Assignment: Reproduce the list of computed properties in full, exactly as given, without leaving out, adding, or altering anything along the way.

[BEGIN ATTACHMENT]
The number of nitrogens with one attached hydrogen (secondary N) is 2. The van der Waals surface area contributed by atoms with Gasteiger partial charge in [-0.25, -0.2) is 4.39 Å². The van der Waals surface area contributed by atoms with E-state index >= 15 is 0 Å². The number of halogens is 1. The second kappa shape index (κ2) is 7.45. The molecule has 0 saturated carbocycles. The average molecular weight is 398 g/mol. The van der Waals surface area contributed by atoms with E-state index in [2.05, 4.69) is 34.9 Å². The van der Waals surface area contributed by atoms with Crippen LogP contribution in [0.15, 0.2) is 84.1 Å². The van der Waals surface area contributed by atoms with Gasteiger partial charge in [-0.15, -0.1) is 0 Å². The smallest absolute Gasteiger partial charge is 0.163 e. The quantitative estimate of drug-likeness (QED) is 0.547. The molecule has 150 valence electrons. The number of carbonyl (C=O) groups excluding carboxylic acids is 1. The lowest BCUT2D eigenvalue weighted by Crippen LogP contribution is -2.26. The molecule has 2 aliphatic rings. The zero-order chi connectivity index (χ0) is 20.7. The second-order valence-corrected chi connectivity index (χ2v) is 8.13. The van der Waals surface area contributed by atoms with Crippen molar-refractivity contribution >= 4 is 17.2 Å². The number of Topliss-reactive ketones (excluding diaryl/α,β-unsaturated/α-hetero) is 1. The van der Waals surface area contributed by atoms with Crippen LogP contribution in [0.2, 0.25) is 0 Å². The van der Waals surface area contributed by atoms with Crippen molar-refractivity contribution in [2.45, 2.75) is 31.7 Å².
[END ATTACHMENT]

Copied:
The number of nitrogens with one attached hydrogen (secondary N) is 2. The van der Waals surface area contributed by atoms with Gasteiger partial charge in [-0.25, -0.2) is 4.39 Å². The van der Waals surface area contributed by atoms with E-state index >= 15 is 0 Å². The number of halogens is 1. The second kappa shape index (κ2) is 7.45. The molecule has 0 saturated carbocycles. The average molecular weight is 398 g/mol. The van der Waals surface area contributed by atoms with E-state index in [2.05, 4.69) is 34.9 Å². The van der Waals surface area contributed by atoms with Crippen LogP contribution in [0.15, 0.2) is 84.1 Å². The van der Waals surface area contributed by atoms with Gasteiger partial charge in [-0.15, -0.1) is 0 Å². The smallest absolute Gasteiger partial charge is 0.163 e. The quantitative estimate of drug-likeness (QED) is 0.547. The molecule has 150 valence electrons. The number of carbonyl (C=O) groups excluding carboxylic acids is 1. The lowest BCUT2D eigenvalue weighted by Crippen LogP contribution is -2.26. The molecule has 2 aliphatic rings. The zero-order chi connectivity index (χ0) is 20.7. The second-order valence-corrected chi connectivity index (χ2v) is 8.13. The van der Waals surface area contributed by atoms with Crippen molar-refractivity contribution >= 4 is 17.2 Å². The number of Topliss-reactive ketones (excluding diaryl/α,β-unsaturated/α-hetero) is 1. The van der Waals surface area contributed by atoms with Crippen LogP contribution in [0.2, 0.25) is 0 Å². The van der Waals surface area contributed by atoms with Crippen molar-refractivity contribution in [2.45, 2.75) is 31.7 Å².